My least favorite part of being a parent is wiping bottoms. I really don’t like it. I do it, with the best, joyful spirit I can muster, but I take my sweet time when they are calling for me to come help. I was determined to teach my oldest to wipe his bottom by this summer because I have my third baby now, and I just can’t be running to the bathroom to wipe when we are out at the beach, in the pool, or on some sort of fun summer adventure. I wasn’t exactly sure how I was going to accomplish this, but I came up with a method that worked really well! I’m going over how I was able to accomplish this for the summer, and I hope it helps you get your little one to start wiping too!
Here’s the process I used to teach my toddler to wipe his own bottom.
Step 1: Bribery – We signed my toddler up for a small, two-week summer camp that was from 9am to 12pm. That tends to be the time of day when he is most likely to go number two, so I told him he couldn’t go to preschool unless he wiped his own bottom. I explained that the teacher can’t wipe it for him, and he would miss out on all the fun and toys. That really motivated him to start practicing. Well, it took a lot of practice, and a lot of toilet paper. I go into my method of teaching him to use the toilet paper in the next step, but overall, I had him start with having me give him the squares to work with. It took a lot of squares in the beginning, but I saved toilet paper by keeping myself in charge of the amount used. It was when I left him unattended that things got a little out of control.
Tip: This process involves a lot of toilet paper, so I keep us super stocked with the 12-pack Cottonelle CleanCare Mega Rolls that I get at Walmart. I am a big Walmart shopper because I can get everything I need in one spot, for great prices. You’ll see I got some photos for you, so you can see where this toilet paper is located, but you shouldn’t go in the store at all! Here’s why.
Did you know that Walmart offers online grocery pick up? Yea, that’s amazing for us moms with lots of kids to haul in and out of the car. Once you’ve achieved potty-trained status, the in-store bathroom trips are always EXTREMELY inconvenient. Walmart offers the in-store pick-up option in various locations, so check to see if you are nearby here. You will thank me once you try it!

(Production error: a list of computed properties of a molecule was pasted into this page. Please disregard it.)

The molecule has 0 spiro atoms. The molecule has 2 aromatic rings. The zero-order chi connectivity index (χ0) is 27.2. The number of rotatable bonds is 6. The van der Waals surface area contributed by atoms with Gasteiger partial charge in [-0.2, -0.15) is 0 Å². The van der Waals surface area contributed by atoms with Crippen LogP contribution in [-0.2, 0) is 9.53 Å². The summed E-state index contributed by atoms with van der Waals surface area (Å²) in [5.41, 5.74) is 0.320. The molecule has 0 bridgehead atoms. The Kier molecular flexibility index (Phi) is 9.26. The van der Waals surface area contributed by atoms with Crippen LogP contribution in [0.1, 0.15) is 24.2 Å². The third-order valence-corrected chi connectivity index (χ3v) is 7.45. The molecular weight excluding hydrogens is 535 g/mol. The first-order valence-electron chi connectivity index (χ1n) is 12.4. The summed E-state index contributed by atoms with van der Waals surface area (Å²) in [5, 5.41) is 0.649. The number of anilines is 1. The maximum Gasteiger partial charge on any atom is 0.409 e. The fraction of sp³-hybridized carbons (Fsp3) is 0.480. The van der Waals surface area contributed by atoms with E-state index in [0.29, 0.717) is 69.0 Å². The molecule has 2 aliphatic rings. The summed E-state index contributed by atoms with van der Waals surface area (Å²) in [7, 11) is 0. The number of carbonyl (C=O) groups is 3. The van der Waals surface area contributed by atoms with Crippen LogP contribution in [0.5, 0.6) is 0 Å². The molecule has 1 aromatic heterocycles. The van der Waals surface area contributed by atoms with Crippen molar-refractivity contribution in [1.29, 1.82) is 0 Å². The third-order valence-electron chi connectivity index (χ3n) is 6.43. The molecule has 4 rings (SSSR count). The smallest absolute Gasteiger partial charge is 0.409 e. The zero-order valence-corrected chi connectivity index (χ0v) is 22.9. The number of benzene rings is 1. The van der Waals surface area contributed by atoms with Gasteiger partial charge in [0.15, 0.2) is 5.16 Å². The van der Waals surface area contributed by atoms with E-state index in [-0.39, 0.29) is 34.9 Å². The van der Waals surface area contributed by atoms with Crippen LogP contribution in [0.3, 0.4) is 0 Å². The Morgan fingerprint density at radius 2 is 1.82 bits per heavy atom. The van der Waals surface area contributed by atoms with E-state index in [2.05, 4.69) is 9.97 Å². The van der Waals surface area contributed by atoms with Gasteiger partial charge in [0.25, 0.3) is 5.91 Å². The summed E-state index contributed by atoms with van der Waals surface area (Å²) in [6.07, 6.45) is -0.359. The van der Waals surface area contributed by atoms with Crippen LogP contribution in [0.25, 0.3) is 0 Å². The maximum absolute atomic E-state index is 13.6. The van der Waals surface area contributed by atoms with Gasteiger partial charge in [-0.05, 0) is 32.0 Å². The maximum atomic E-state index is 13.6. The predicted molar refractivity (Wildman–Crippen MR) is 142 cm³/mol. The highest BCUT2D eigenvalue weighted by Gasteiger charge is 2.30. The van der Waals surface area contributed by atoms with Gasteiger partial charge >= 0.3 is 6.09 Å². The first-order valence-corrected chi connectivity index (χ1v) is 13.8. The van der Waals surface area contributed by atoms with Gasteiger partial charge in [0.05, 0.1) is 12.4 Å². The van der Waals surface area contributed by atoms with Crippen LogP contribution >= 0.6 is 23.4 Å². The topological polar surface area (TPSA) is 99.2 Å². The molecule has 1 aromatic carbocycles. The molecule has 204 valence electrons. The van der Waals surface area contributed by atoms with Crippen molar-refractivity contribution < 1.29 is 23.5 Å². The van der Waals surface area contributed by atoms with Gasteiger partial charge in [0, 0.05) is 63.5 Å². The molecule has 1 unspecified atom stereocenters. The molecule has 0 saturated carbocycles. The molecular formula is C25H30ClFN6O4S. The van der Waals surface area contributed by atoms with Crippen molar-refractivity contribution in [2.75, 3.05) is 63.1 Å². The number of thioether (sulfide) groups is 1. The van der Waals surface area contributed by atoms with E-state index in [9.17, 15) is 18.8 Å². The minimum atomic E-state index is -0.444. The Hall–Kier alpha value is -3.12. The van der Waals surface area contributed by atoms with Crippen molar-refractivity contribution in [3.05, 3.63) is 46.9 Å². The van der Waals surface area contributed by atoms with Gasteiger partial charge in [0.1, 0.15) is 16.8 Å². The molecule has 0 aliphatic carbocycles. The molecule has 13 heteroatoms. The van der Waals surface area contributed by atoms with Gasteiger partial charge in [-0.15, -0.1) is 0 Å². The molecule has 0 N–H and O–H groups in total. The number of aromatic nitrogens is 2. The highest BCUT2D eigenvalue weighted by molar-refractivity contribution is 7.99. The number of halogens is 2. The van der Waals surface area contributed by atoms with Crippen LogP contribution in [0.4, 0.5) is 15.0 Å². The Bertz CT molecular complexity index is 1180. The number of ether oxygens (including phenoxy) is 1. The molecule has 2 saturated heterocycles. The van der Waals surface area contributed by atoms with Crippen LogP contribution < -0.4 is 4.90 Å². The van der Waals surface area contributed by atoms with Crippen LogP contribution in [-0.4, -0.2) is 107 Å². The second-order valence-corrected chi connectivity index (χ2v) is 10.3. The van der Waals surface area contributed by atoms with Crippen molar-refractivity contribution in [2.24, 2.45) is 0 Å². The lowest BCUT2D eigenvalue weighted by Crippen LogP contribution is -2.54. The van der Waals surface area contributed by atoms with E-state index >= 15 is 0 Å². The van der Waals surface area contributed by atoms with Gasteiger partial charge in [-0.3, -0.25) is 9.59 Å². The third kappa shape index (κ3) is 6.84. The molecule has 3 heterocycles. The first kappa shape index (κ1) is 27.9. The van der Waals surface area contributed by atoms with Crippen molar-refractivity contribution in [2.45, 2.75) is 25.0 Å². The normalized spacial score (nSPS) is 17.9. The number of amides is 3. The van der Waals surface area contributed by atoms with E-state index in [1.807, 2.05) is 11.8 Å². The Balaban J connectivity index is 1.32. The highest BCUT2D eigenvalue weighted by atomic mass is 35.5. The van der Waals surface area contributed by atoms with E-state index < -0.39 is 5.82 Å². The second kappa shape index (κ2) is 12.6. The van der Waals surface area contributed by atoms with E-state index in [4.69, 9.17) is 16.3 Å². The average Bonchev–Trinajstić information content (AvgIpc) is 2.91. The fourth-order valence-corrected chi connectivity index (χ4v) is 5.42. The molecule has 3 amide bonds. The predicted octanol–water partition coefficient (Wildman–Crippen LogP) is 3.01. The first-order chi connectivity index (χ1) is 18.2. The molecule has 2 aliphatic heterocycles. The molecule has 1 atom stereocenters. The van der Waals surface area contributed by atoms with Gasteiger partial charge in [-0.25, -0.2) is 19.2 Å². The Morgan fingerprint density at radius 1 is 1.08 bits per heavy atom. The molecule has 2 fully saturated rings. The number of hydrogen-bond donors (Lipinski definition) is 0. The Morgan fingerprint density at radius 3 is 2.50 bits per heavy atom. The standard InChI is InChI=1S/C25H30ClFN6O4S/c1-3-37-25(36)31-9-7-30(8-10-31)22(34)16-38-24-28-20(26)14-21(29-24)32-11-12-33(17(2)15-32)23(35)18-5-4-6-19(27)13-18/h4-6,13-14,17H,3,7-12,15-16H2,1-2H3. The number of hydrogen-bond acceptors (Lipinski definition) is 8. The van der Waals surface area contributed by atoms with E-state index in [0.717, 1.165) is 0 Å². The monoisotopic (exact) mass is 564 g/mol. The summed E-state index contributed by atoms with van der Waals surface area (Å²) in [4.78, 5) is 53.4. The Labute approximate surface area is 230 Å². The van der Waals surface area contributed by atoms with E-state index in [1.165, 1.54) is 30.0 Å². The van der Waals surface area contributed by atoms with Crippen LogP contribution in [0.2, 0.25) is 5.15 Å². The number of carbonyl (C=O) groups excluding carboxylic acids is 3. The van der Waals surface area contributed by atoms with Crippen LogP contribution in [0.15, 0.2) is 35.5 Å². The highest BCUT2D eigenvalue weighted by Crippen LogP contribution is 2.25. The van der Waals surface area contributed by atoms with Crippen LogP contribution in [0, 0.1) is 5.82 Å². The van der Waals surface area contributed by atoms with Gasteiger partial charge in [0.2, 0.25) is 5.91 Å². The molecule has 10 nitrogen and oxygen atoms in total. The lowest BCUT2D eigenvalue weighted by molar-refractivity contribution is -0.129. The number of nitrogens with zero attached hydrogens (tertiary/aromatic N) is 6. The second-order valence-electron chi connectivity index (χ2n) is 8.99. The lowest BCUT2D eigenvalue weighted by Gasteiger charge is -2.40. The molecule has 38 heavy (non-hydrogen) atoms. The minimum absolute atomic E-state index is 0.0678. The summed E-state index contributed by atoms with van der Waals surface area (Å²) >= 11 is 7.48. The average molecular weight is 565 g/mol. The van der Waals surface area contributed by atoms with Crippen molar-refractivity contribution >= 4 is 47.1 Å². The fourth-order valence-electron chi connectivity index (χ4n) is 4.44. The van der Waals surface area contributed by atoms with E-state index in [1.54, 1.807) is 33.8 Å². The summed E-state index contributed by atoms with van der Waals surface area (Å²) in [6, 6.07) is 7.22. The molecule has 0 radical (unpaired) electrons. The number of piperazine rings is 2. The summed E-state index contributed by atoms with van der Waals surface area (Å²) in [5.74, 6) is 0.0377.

Back to the toilet paper, I really recommend getting a mega roll. Do you know how fast we ran out when I was using regular rolls? I admittedly started using wipes and paper towels until I could pick up my order, which is just not good. My toddler also found it entertaining to just rip the toilet paper up and throw it around a bit before wiping. He had himself a toilet-paper-party the first week or so each time. If your little one is anything like mine, you’ll be super happy to have some larger rolls like these Mega Rolls that are as big as 4 normal toilet paper rolls. You’ll save yourself a few trips this way. And remember, you get a $1 off coupon from Ibotta!
Moving on from the bribing and toilet paper extravagance.
Step 2: Wipe, Check, Wipe – We practiced getting two squares of toilet paper to use for the first wipe. Then, we’d get one square to do a check wipe, where we’d see if we got everything the first time. If we didn’t, then we’d wipe again with another square. Our toddler actually liked ripping the squares (where he’d end up tearing a lot of toilet paper up in the process!). The wipe, check, wipe method helped him learn a routine to follow, so when he was on his own, he could remember how much he should check, and a way to know if he did a good job!
Step 3: Exaggerated Positive Reinforcement – This is really important because you want them to feel like they are doing a really good job, even if they aren’t. Positive motivation encourages them to keep trying, rather to reverting back to wanting you to help them. I would say things like, “Way to go! You’r bottom is almost squeaky clean, but I see just a few spots you missed, let’s do it again!” I would say this as excited as possible. I felt like we would take forever in the bathroom, and there were times I really just wanted to wipe for him because I had another child calling my name.
Tip: Don’t let yourself start wiping again. I found myself just not having the patience, or I was holding a baby with a two-year-old climbing on the counters, and I just wanted to get him wiped and done. I let myself fall back to wiping for him out of pure impatience. It just moved us backwards in the end, so if you can stick with it, you’ll have it done faster than me!
Going through all of this for just over a week, I’d say he got it down to where I didn’t check him right after. I still check to make sure everything is good a couple times a day. You just never know what’s going to happen with toddlers, so I recommend doing this for a while. I’ve been for a month now, and I am feeling more confident that I don’t need to as often. It’s really nice to have one less bottom to wipe!
Have any extra tips for wiping bottoms? Please leave them in the comments! I’m always eager to hear what works for other moms!